Schedl Lab

Washington University Genetics

Kinase assay

Kinase Assay

Prepared by Swathi Arur

Protein Kinase (stock solutions of 1-10 mg/ml pure kinases) – for these assays, I use purified ERK2 kinase (NEB). For each enzyme, it is important to determine the optimal buffer, ionic strength, and pH for activity. If these conditions have not been established, the protocol listed below can be used as a starting point.

Substrate (stock solution of 10 mM) – Substrates typically contain one Serine /Threonine in a phosphorylation site motif. As a control I use the Myelin Basic Protein (obtained from Sigma), which was used by NEB to caliberate the ERK2 kinase.

In addition, the substrates should have a net positive charge to facilitate binding to phosphocellulose filters used in the assay. For quantitative binding to the phosphocellulose paper, it is recommended to have at least 2 basic residues and a free amino terminus. If a phosphorylation site motif is not known, a general tyrosine kinase substrate can be used. For example, “Myelin Basic Protein” (is a non-specific substrate for many MAPKs). For initial reactions, a substrate concentration of 0.7-1.5 mM should be used. To determine the kinetic parameters for phosphorylation of the synthetic peptide, a range of peptide concentrations is required

10X Kinase Buffer – contains 5 mg/mL BSA (to prevent kinase adsorption to the assay tube), 150 mM Tris-Cl (pH 7.5).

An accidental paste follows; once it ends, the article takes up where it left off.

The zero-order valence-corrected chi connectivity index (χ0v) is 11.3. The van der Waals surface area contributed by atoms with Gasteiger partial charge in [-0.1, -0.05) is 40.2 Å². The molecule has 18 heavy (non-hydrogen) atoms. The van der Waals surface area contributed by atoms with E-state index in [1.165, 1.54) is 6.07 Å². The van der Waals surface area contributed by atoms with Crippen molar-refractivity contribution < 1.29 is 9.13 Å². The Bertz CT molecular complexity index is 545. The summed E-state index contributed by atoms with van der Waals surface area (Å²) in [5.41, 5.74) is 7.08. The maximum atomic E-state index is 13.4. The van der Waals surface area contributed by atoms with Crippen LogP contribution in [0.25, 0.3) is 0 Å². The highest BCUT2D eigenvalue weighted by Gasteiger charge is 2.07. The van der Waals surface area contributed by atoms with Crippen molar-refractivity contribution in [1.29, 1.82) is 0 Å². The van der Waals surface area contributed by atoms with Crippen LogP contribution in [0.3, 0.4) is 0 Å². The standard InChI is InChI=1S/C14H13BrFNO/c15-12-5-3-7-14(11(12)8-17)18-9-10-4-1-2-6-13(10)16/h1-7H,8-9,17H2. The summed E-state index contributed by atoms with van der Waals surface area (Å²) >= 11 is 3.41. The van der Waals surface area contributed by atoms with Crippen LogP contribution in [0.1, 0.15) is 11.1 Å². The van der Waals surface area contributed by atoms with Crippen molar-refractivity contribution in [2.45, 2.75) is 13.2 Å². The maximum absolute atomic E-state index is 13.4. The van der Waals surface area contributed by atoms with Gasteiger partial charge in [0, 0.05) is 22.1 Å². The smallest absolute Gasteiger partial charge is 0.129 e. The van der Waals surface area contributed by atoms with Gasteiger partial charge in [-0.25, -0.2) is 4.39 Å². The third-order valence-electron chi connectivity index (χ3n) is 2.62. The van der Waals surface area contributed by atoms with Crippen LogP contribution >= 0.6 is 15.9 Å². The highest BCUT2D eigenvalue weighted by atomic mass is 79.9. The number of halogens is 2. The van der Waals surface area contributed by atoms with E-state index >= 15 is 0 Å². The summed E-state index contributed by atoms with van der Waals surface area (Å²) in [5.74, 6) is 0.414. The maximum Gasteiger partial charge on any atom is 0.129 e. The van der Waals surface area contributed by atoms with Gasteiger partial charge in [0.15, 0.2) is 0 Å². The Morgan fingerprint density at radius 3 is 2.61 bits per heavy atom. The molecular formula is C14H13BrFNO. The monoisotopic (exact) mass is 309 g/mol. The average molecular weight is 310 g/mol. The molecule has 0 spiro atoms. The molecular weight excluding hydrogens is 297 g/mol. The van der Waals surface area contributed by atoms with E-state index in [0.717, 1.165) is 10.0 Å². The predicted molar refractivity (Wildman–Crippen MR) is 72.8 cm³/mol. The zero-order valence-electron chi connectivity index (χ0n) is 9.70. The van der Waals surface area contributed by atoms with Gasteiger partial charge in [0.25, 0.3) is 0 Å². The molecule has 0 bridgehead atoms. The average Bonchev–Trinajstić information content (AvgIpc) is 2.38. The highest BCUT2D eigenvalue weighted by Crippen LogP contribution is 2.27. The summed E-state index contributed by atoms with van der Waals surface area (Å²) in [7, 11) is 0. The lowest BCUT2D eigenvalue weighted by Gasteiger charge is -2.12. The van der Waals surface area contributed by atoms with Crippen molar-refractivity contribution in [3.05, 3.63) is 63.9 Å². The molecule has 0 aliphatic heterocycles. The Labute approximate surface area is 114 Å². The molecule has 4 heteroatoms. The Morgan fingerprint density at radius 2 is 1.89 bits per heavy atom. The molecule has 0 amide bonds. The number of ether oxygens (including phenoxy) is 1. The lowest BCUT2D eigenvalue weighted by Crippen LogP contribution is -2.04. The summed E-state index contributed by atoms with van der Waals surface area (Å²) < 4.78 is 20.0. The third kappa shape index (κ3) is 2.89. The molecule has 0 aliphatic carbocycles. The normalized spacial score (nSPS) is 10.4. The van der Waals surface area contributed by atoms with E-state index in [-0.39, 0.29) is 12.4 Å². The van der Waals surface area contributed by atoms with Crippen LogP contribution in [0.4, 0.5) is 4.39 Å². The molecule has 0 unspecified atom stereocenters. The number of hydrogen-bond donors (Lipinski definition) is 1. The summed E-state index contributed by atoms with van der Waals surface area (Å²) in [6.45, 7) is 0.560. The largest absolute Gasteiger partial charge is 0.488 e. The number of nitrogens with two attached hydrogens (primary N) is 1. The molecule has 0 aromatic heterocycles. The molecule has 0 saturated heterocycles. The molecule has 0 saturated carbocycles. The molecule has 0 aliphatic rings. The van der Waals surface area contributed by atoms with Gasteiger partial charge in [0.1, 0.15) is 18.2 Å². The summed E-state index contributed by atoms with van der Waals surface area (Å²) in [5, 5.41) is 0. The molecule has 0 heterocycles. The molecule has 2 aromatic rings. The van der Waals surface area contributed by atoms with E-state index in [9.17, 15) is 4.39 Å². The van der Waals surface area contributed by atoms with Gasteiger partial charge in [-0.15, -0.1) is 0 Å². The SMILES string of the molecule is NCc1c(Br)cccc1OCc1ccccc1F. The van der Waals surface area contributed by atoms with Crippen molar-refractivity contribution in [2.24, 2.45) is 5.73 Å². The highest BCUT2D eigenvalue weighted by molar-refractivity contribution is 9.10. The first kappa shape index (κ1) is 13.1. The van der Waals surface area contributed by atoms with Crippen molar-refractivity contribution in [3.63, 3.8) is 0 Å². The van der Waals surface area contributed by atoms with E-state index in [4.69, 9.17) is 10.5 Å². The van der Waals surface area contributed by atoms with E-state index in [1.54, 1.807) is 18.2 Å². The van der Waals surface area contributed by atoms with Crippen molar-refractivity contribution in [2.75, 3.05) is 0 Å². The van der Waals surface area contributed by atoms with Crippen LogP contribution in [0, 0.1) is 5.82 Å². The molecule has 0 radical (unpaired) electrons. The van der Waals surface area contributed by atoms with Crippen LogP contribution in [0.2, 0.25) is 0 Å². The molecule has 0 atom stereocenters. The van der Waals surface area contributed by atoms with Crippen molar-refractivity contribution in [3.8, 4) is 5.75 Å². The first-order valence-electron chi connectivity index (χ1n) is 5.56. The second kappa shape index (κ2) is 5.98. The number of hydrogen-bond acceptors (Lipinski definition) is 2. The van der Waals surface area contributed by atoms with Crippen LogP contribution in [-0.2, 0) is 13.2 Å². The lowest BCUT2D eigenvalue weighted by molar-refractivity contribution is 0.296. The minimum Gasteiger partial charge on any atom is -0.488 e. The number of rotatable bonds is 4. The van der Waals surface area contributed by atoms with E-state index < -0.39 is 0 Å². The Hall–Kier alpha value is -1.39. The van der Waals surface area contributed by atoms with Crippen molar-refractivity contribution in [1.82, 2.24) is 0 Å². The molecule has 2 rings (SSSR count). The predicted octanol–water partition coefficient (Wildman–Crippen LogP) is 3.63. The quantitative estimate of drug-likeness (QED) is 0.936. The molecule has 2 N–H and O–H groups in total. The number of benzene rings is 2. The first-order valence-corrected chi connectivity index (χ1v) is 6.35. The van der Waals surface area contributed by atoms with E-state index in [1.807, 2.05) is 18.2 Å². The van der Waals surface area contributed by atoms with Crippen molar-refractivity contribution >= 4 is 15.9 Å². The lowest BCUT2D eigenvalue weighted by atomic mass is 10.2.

ATP/MgCl2 (purchased from Upstate Biotech- Magnesium/ATP Cocktail # 20-113) – a stock solution of 1-5 mM is convenient. Note that most MAPKs have Km values for ATP in the range 10-150 uM, so for kinetic experiments it is important to use saturating concentrations of ATP to arrive at values of Km and Vmax for the peptides.

[gamma-32P]ATP – 10 mCi/mL.

ERK2 Kinase Assays


  • A standard kinase assay is carried out in a volume of 25 ul:
  • 2.5 ul of 10X kinase buffer
  • 5 ul of 1.0 mM MgCl2 /ATP (0.2 mM final concentration)
  • [gamma-32P]ATP (100-500 cpm/pmol)
  • 3 ul of 10 mM substrate (1.2 mM final concentration)
  • 1 U of the ERK2 kinase
  • H2O to 25 ul

1. Before the experiments, prepare a cocktail containing enough buffer, ATP, and [gamma-32P]ATP to complete the assays. For assays at different substrate concentrations, the substrate should be diluted and added separately to each tube. After dispensing the cocktail into 1.5 ml microcentrifuge tubes, place the tubes in a water bath at 30 degrees C for 30 minutes. Reactions should be initiated by the addition of kinase and allowed to proceed at 30 degrees C.

2. After the desired time, terminate the reactions by adding 2 X SDS sample buffer and run out on a gel.

3. Dry the gel on a Whatman 3.0 paper, and expose the dry gel to an autoradiogram and keep the cassette at -70Cfor 2 hrs. (for longer exposures make sure the film is dry again before putting a new autoradiogram onto it).


1.  Conduct the kinase assay as above, this time use different concentrations of the substrates starting from 50nM to 1mM. Stop the reaction after 30 minutes by adding 45 ul ice-cold 10% trichloroacetic acid (TCA) to each reaction. Vortex the reactions.

3. Spin for 2 minutes in microcentrifuge (10K rpm).

4. Spot 35 ul of the supernatants onto 2.1-cm diameter Whatman P81 cellulose phosphate filter circles.